Blood flow restriction (BFR) is a technique used across the country and world to increase strength in patients who have had surgery, an injury, or are in pain. Our therapist, Madeleine Hines, PT, DPT, is now certified in personalized blood flow restriction rehabilitation, and BFR is now available at Girl Fit to all of our patients who need it.
Blood flow restriction is a technique that uses a tourniquet to mimic the environment your muscles experience during high intensity exercise with low resistance or weights. Research has shown that to build strength in the muscles, you need to lift more than 65% of your one rep max (the most amount of weight you can do in one full repetition). Many people who need to build strength are not able to do this. Some people have too much pain to tolerate that amount of resistance. Other patients may have had an injury or a surgery, such as ACL reconstruction, MPFL reconstruction, or meniscus repair, and lifting higher weights may not be advised at that point in their rehab. That is where BFR comes in! By restricting the amount of blood going to the muscles, the exercise can yield the same results with much lower resistance.
When exercising with BFR, a tourniquet that looks like a blood pressure cuff will be applied to either your upper arm or upper leg. The cuff will go over a sock-like covering that protects your skin. The machine will then take a measurement of how much pressure is right for your limb, and calculate the lowest amount of pressure that will have an effect. Research has shown about 80% of limb occlusion pressure (the amount of pressure it takes to restrict blood flow) is the best for the legs and 50% is best for the arms. The machine will then restrict the tourniquet to the exact amount of pressure you need and maintain that pressure while you do your regular exercises. These exercises could include squats, band walks, straight leg raises, calf raises, bicep curls – whatever needs strengthening! In between sets, the cuff will maintain pressure, but after each exercise the cuff will deflate fully. You will typically do between 3 and 5 exercises with the cuff, because it is quite fatiguing for the muscles.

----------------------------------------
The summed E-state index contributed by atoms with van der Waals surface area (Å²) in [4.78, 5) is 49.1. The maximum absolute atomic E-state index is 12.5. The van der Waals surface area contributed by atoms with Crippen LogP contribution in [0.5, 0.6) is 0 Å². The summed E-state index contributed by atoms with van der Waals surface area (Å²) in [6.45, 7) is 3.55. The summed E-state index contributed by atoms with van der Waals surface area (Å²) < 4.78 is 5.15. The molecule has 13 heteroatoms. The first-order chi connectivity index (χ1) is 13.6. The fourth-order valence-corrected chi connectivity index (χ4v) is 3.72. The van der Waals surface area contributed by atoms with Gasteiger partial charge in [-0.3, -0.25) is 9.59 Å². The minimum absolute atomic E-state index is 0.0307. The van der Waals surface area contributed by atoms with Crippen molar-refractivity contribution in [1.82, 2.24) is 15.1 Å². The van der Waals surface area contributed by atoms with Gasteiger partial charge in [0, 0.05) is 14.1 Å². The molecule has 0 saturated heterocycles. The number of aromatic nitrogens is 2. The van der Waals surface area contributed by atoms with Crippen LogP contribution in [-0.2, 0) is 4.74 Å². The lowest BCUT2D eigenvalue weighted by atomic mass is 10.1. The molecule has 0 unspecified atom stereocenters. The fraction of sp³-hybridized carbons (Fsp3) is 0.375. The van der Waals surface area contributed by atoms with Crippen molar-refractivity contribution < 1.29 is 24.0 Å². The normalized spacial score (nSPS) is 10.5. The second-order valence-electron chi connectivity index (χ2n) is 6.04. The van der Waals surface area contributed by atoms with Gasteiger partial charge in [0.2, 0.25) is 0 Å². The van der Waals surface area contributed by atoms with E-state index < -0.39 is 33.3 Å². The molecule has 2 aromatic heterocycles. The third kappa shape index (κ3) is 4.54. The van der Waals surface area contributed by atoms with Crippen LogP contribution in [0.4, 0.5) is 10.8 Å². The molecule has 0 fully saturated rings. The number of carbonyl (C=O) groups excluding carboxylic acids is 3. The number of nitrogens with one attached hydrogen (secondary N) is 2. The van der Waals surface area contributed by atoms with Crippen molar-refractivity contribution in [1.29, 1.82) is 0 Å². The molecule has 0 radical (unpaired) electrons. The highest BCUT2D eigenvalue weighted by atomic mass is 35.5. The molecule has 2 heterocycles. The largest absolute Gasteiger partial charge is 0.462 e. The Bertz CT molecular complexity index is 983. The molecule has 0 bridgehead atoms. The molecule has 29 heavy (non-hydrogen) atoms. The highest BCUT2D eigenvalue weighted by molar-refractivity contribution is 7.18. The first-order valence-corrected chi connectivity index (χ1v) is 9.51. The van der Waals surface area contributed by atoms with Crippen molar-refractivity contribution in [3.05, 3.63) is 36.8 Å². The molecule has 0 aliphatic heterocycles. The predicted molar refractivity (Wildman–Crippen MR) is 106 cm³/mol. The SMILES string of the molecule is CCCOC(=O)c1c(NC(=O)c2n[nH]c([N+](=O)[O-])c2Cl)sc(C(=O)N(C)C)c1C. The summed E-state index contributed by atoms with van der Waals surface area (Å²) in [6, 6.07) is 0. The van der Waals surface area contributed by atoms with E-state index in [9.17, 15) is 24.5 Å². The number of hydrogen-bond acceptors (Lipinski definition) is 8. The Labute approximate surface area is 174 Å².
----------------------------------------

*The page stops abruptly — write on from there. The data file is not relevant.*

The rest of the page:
Blood flow restriction has been shown to help in many ways, including:
Yes! Blood flow restriction has been researched extensively, and is used around the country with many different types of people. Research has not found any increased risk for blood clotting or tissue breakdown with BFR. Your heart rate and blood pressure go up with any exercise, including with BFR, but they do not change as much as they would with high intensity exercise. If a doctor has told you to monitor your heart rate or blood pressure, checking with them before trying BRF is a good idea. There are also certain medical conditions and medications that would make it unsafe to use BFR, so make sure to give your therapist a thorough medical history.
No two bodies are the same, so making sure you use the right amount of pressure for the limb increases safety, which is why each time BFR is used at Girl Fit, we will take a measurement of your personal limb occlusion pressure before starting the exercises. We also will protect your skin with a sleeve that has been shown to reduce likelihood of issues with pressure. The cuff will also only ever go on your upper arm and upper leg, never over a joint or nerve that could be irritated by the pressure.
If your doctor has encouraged you to get blood flow restriction after an injury or surgery or if you think this technique might help you in your rehabilitation journey, make an appointment with a physical therapist at Girl Fit in Newton by calling us at 617-618-9290 or emailing us at email@example.com.
Madeleine Hines, PT, DPT
Follow us on Instagram @girlfitrocks